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Which State Would That Be?

 

A remarkably diverse trio of public servants at the ready.

I will reach out through the internet and bop you on the nose, if you thank me for my service.

Mrs. S.A.M and I ventured down the Bourbon Trail recently, which is a very scenic and fun thing to do, even if you don’t prefer bourbon.  You learn a lot and taste just enough that you can drive between stills safely.

There are 13 distilleries strung out like kernels of corn between Louisville and Lexington. We ticked off 7. All were unique, but to a one, they all asked if we were current or former military, offering discounts to those who were.

We aren’t, so I declined.

Mrs. S.A.M, the smartest and wisest person in the household and comfortable, over-sharer always replied, “We’re with the State Department.”

Responses ranged from a shrug to a “Oh? Which State?”  while clicking the full price admission button.

Once in awhile, people would enquire more, and she would give a brief blurb. Probably in response to my eyeroll, she would later say, “No one has any idea what goes on at an Embassy.  We need better PR!”

She’s right, of course. The military gets all the press.  Ultimately, for them it’s more binary. Attack or defend.  Kill or be killed. It’s easy to understand.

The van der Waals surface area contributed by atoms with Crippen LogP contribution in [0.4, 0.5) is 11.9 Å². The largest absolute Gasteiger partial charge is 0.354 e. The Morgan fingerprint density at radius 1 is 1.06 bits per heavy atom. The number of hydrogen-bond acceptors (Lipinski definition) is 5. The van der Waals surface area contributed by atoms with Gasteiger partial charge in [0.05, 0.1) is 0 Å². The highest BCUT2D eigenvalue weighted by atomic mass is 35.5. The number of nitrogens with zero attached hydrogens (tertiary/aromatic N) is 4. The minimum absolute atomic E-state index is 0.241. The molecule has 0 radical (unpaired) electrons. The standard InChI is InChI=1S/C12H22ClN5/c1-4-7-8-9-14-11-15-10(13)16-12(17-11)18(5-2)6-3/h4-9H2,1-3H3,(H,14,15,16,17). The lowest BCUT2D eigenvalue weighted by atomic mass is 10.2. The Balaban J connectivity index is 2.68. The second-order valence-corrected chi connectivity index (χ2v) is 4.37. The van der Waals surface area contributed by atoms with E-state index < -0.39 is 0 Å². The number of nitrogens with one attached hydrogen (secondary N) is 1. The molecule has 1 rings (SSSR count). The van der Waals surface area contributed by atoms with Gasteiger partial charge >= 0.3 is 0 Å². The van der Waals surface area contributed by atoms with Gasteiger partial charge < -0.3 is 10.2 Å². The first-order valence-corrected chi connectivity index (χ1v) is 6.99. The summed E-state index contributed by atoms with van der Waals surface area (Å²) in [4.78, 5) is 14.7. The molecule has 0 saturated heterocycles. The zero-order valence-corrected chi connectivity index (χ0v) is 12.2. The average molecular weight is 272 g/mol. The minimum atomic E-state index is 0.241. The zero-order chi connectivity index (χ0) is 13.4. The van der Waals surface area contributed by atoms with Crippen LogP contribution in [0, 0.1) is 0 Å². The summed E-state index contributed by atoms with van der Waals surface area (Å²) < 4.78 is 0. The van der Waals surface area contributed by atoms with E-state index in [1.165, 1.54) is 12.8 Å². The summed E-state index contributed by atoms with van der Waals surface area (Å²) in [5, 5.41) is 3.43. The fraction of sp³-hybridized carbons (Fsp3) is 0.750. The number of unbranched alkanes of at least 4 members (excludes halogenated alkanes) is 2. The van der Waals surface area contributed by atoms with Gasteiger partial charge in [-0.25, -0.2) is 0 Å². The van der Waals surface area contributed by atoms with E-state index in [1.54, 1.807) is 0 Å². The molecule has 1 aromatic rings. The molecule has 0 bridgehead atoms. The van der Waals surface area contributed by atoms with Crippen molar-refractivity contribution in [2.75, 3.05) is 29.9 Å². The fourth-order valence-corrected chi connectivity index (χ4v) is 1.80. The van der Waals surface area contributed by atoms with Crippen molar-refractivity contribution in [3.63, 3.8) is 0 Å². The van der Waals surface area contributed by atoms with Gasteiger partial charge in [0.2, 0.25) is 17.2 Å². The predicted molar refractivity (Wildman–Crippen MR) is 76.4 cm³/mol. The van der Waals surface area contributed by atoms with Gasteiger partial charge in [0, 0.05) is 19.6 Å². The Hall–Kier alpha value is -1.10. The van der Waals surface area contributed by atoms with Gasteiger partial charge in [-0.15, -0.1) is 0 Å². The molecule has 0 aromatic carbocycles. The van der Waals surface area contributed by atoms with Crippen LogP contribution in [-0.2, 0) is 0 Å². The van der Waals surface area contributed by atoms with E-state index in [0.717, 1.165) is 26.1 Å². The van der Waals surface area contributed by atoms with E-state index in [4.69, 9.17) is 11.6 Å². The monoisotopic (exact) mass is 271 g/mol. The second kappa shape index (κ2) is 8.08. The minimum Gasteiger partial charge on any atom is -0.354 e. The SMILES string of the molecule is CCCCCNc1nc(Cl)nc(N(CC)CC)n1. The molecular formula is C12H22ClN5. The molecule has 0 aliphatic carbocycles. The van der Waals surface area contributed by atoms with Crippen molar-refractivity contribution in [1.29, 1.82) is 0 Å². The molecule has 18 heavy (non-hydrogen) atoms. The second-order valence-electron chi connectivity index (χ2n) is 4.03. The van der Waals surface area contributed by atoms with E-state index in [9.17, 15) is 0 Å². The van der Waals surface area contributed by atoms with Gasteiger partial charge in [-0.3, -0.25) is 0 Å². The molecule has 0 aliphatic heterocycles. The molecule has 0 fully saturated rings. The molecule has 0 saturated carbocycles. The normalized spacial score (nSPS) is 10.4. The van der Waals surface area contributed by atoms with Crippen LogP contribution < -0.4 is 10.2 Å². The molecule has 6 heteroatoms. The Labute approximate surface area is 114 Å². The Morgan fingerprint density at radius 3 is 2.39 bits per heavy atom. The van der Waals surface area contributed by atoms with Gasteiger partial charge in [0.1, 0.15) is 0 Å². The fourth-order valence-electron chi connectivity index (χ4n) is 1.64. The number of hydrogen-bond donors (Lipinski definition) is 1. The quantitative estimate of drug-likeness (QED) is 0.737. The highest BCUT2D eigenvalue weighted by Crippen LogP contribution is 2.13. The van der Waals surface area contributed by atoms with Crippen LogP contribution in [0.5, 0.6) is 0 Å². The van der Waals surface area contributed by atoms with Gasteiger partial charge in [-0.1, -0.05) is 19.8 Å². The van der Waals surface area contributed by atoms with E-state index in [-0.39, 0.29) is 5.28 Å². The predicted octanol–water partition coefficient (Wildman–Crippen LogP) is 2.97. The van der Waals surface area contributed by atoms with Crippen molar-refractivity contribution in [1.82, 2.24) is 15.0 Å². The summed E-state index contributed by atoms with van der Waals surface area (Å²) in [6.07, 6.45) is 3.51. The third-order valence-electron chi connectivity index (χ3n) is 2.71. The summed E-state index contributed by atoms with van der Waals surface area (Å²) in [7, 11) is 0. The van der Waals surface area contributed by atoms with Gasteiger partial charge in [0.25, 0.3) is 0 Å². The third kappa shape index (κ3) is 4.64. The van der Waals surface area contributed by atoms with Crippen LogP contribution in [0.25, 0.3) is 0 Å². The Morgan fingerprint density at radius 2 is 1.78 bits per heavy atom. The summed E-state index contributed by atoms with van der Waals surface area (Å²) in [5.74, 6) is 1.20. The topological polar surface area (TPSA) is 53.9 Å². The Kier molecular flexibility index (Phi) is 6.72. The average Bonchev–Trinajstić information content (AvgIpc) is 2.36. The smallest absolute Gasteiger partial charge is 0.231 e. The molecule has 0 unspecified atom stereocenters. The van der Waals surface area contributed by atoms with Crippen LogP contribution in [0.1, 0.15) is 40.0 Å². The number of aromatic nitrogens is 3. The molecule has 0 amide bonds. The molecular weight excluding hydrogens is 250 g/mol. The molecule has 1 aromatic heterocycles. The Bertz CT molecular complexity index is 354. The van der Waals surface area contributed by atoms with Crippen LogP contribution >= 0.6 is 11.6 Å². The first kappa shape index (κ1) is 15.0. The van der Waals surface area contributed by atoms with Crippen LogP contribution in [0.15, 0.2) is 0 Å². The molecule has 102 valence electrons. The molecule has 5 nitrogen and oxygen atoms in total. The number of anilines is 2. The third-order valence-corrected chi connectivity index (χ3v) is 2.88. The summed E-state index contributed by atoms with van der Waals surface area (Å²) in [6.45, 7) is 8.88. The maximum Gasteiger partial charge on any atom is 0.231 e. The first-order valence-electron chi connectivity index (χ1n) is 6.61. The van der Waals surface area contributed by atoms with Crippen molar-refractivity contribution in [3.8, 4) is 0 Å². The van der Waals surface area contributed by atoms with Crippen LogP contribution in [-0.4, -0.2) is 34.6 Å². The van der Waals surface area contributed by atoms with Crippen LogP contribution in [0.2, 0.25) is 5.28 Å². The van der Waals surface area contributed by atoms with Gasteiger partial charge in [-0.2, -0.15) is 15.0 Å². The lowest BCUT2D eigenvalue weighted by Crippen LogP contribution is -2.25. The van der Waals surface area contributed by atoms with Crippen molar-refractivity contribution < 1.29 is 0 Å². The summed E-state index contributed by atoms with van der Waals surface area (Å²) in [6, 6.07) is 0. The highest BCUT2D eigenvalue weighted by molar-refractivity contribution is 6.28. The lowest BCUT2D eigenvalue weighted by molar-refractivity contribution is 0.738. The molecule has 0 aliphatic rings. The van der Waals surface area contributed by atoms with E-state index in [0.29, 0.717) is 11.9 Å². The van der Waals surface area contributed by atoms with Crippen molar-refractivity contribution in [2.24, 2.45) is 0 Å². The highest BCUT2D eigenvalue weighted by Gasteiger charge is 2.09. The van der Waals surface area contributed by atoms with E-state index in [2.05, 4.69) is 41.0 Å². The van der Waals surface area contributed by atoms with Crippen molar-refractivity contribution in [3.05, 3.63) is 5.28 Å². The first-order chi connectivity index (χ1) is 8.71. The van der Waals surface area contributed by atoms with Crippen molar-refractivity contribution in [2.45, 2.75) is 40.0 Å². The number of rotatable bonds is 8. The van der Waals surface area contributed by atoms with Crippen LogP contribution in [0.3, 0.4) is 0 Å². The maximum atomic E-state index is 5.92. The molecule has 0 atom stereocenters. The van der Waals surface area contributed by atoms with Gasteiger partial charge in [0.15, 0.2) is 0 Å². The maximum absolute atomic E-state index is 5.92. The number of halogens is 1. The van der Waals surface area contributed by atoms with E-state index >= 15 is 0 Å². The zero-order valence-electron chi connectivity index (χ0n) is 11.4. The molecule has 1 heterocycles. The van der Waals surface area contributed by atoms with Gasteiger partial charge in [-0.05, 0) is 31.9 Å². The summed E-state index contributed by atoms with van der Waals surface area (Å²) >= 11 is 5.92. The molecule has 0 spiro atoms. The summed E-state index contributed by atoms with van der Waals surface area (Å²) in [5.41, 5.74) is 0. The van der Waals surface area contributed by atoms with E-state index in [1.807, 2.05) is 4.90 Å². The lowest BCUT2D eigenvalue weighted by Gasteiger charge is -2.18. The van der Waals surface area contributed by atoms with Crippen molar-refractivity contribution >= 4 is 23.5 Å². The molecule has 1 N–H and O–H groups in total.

But what happens at an Embassy? Here in the Midwest, we’ve repeatedly encountered the comment. “I don’t really know what you all do. It doesn’t affect me, so I guess I don’t pay much attention.”

But, it does affect you. Even in the heartland, what happens in Moscow or Beijing affects all of us.

Here’s how.

When a foreign government wants to talk with the United States, the Ambassador is the voice. The meet with government figures at the highest levels to discuss and formulate policy.

Political offices monitor a foreign government. They inform our government about who’s in charge, how they view the U.S and how they view others. If a government changes or is going to change, these folks are the first to know it and how we should respond. The diplomatic work keeps kids out of war. It can also open up channels for military communication.

And all the talk of peace and a peace process would not occur without hundreds of people laying groundwork and feeling out the other side.  Exploring and discussing and making things happen.  This is where the trust is built.

A country’s economic climate is closely monitored by Economic Officers. Watching prices and industrial output may seem mundane, but so much can hinge on a few numbers. Our folks model what is going to happen when a government raises fuel prices or the price of bread and what is going to happen to the country’s neediest or wealthiest. Will they tolerate it?  Will there be riots in the street?  How can the U.S. help?

They help promote U.S. products, putting U.S. companies in touch with buyers. How are we going to push those 66 million barrels of Kentucky bourbon overseas? Who wants all these Ohio soybeans?

Building trade affects all of us, especially those who work in industries where products are manufactured. Maybe you are one of the many Americans who work in the supply chain. Know any truckers, warehousemen or sales people? Or maybe you just want a new Toyota or Adidas or T-Shirt from Target or Walmart. After tariffs are imposed, they talk about why and how trade ties can be improved and work toward that goal.